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Mary Ruckelshaus to Lead The Nature Conservancy’s Washington Board

Ruckelshaus is the managing director of the Natural Capital Project, which works with leaders around the world to develop sustainable investment and policy decisions.


Seattle, WA | August 06, 2013

The Nature Conservancy is proud to announce that Mary Ruckelshaus has been elected chair of the Washington Chapter Board of Trustees. 

Ruckelshaus is the managing director of the Natural Capital Project, which works with leaders around the world to develop sustainable investment and policy decisions. 

“We are thrilled that Mary Ruckelshaus, an internationally respected scientist with deep roots in and love for Washington, will lead our board of trustees for the next two years,” said Michael S. Stevens, Washington state director. 

“I love the combination of the head and the heart that the Conservancy brings to the conservation challenges we face,” Ruckelshaus said. “The staff is passionate and committed, but also science-based and evidence-driven.” 

“Mary’s experience as a local and global leader will enable the Conservancy to build on its remarkable record of accomplishment in Washington and launch a new era of ambitious projects to benefit people and nature,” said Steve Reynolds, former Chairman and CEO of Puget Sound Energy and a longtime member of the Conservancy’s Washington Board of Trustees and Leadership Council.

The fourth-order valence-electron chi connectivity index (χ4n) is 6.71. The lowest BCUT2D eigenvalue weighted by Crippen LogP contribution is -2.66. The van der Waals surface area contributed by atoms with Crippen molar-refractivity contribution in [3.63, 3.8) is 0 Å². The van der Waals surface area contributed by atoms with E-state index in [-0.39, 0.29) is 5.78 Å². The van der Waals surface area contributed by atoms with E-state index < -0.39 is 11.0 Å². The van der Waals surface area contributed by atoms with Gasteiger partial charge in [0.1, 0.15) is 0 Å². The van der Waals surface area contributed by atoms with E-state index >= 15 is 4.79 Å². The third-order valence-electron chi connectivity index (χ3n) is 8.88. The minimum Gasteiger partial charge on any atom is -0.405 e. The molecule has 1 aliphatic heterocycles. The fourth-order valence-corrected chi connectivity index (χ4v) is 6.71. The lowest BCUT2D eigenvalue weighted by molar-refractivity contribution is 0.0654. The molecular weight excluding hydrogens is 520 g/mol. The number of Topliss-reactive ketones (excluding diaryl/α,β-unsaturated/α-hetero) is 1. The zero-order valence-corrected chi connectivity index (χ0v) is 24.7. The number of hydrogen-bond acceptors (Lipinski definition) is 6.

“Like The Nature Conservancy, Mary’s groundbreaking work bridging science and economics is leading the way for longterm policy advancements and actual conservation victories. She is an excellent choice to lead the Conservancy’s Washington Board,” said Sen. Kevin Ranker, D-Orcas Island.  

Read an interview with Ruckelshaus here.

Ruckelshaus has been a Washington state trustee for eight years. She also serves on the global Science Council for The Nature Conservancy and has served on the Conservancy’s international Board of Directors. 

Prior to leading the Natural Capital Project, Ruckelshaus led the ecosystem-science program at NOAA’s Marine Fisheries Service and was an assistant professor of biological sciences at Florida State University. She has also been chief scientist for the Puget Sound Partnership, a public-private institution charged with achieving recovery of the Puget Sound terrestrial, freshwater and marine ecosystems.

She has a bachelor's degree from Stanford University and a PhD from the University of Washington. She lives in Seattle with her husband and children and enjoys hiking and diving in Puget Sound. 

Ruckelshaus succeeds Scott Wyatt, managing partner at NBBJ, a leading international architecture firm founded in Seattle. Wyatt will continue to serve on the board of trustees as Vice-Chair. 


The Nature Conservancy is a leading conservation organization working around the world to protect ecologically important lands and waters for nature and people. The Conservancy and its more than 1 million members have protected nearly 120 million acres worldwide. Visit The Nature Conservancy on the Web at www.nature.org.

Contact information

Robin Stanton
The Nature Conservancy in Washington
rstanton@tnc.org

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